Daniel De Lisle Brock praises Guernsey
A speech of thanks by the Bailiff upon receiving a gift from the Country Parishes, presented to him as a mark of their esteem for his help in mitigating the effects of an injurious Corn Bill, proposed by the British Government. May 22 1823.
In reply to a speech from Mr Sivret.
If the golden age has ever existed the earth, and if it ever revisits it again, it will be in Guernsey, rather than in any other spot, that it may be expected to flourish. In this delightful island, remarkable for the mildness and salubrity of its climate, the fruitfulness of its soil, the toleration of its opinions, the liberality of the institutions, and the impartial administration of the laws; remarkable for the beauty of that enchanting sex, which, to love and to please, forms the principal occupation of our lives; in this island, enjoying all these advantages under the protection of the best of governments, which justly estimates the good-order and loyalty of its inhabitants—what is there wanting to realize the notions of felicity imagined by the poets? Nothing, gentlemen, except souls sincere, and hearts pure and upright; nothing, except the will to become more and more united by mutual acts of kindness, and by the practice of humanity and virtue.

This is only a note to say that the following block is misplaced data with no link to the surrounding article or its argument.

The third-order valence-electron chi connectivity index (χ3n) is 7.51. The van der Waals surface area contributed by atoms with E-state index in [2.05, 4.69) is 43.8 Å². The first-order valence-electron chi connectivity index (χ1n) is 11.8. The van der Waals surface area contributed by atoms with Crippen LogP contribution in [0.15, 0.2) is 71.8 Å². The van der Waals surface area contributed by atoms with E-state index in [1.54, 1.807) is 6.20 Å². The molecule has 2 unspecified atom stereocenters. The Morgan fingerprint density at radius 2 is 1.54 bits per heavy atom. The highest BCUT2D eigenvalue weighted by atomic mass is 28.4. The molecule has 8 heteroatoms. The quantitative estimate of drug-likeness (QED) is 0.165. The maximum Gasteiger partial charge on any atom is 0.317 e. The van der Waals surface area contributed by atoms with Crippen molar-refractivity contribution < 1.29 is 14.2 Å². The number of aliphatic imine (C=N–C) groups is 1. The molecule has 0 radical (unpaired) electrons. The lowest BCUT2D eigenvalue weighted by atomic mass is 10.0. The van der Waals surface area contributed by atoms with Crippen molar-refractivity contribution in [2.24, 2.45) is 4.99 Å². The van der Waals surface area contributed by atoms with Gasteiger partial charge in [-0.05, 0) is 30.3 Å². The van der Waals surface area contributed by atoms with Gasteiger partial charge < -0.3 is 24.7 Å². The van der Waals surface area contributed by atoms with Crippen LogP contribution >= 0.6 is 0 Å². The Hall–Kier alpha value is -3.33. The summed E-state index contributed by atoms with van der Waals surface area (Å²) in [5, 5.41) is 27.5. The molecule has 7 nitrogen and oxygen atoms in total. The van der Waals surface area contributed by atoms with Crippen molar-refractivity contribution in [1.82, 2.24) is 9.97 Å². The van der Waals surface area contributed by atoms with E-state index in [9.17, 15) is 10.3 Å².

I am at a loss how to reply to the praises of my fellow-citizens; they too-greatly exceed whatever I may have contributed to the good which has been operated, and which is due to the union of all the authorities, to the perfect harmony that has subsisted among all the members of the States; and to none more than our worthy Lieutenant-Governor, whom we justly look upon as our firmest support. But I am extremely grateful for the goodwill of my fellow-citizens; and it is with that satisfaction with which it cannot fail to inspire me, that I this day accept this pledge. If it become the regulator of my time, it is the most precious offering with which they can present me; all the wealth in the world is unable to add one hour to our existence; but, to employ usefully the hours left at our disposal, is more than to double them. May we contemplate them, if possible, in using them in the welfare of our families, our neighbours, our friends, and the whole island; and that one last sigh, like our first vow, may be for the peace, concord, and prosperity of this Holy Land, this Garden of Eden, this Island of Guernsey, our dear country!